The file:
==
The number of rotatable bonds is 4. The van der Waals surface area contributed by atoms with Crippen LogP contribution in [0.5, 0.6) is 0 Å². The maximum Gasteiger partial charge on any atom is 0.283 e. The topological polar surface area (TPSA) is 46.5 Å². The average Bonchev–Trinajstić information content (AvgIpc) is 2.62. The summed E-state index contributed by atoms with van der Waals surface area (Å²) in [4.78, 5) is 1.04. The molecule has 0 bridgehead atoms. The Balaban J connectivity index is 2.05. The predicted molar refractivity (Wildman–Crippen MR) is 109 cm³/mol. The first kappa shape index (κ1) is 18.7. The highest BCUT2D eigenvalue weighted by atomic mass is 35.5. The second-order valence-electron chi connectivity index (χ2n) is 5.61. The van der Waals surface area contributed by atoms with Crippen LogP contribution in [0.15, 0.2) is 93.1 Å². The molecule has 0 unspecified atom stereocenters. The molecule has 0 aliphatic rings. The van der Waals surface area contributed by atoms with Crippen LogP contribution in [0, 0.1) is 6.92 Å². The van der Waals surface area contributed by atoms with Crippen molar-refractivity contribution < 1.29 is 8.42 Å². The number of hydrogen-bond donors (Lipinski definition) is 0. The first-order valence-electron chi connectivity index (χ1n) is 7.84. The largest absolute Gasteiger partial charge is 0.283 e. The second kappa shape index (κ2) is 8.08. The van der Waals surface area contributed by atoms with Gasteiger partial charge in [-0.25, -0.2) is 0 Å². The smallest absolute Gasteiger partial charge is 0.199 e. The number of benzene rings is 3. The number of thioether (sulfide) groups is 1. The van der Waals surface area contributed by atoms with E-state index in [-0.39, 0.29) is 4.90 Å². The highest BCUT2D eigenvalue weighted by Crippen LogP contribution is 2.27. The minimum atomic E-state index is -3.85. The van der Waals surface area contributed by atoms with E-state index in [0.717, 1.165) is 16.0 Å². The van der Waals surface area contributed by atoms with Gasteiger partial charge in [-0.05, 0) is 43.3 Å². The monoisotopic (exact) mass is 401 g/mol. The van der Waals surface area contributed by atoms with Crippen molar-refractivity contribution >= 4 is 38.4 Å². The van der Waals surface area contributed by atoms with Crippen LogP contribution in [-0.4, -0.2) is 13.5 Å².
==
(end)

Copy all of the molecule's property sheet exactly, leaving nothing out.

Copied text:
The number of rotatable bonds is 4. The van der Waals surface area contributed by atoms with Crippen LogP contribution in [0.5, 0.6) is 0 Å². The maximum Gasteiger partial charge on any atom is 0.283 e. The topological polar surface area (TPSA) is 46.5 Å². The average Bonchev–Trinajstić information content (AvgIpc) is 2.62. The summed E-state index contributed by atoms with van der Waals surface area (Å²) in [4.78, 5) is 1.04. The molecule has 0 bridgehead atoms. The Balaban J connectivity index is 2.05. The predicted molar refractivity (Wildman–Crippen MR) is 109 cm³/mol. The first kappa shape index (κ1) is 18.7. The highest BCUT2D eigenvalue weighted by atomic mass is 35.5. The second-order valence-electron chi connectivity index (χ2n) is 5.61. The van der Waals surface area contributed by atoms with Crippen LogP contribution in [0.15, 0.2) is 93.1 Å². The molecule has 0 unspecified atom stereocenters. The molecule has 0 aliphatic rings. The van der Waals surface area contributed by atoms with Crippen LogP contribution in [0, 0.1) is 6.92 Å². The van der Waals surface area contributed by atoms with Crippen molar-refractivity contribution < 1.29 is 8.42 Å². The number of hydrogen-bond donors (Lipinski definition) is 0. The first-order valence-electron chi connectivity index (χ1n) is 7.84. The largest absolute Gasteiger partial charge is 0.283 e. The second kappa shape index (κ2) is 8.08. The van der Waals surface area contributed by atoms with Gasteiger partial charge in [-0.25, -0.2) is 0 Å². The smallest absolute Gasteiger partial charge is 0.199 e. The number of benzene rings is 3. The number of thioether (sulfide) groups is 1. The van der Waals surface area contributed by atoms with E-state index in [-0.39, 0.29) is 4.90 Å². The highest BCUT2D eigenvalue weighted by Crippen LogP contribution is 2.27. The minimum atomic E-state index is -3.85. The van der Waals surface area contributed by atoms with E-state index in [0.717, 1.165) is 16.0 Å². The van der Waals surface area contributed by atoms with Gasteiger partial charge in [-0.05, 0) is 43.3 Å². The monoisotopic (exact) mass is 401 g/mol. The van der Waals surface area contributed by atoms with Crippen molar-refractivity contribution >= 4 is 38.4 Å². The van der Waals surface area contributed by atoms with Crippen LogP contribution in [-0.4, -0.2) is 13.5 Å².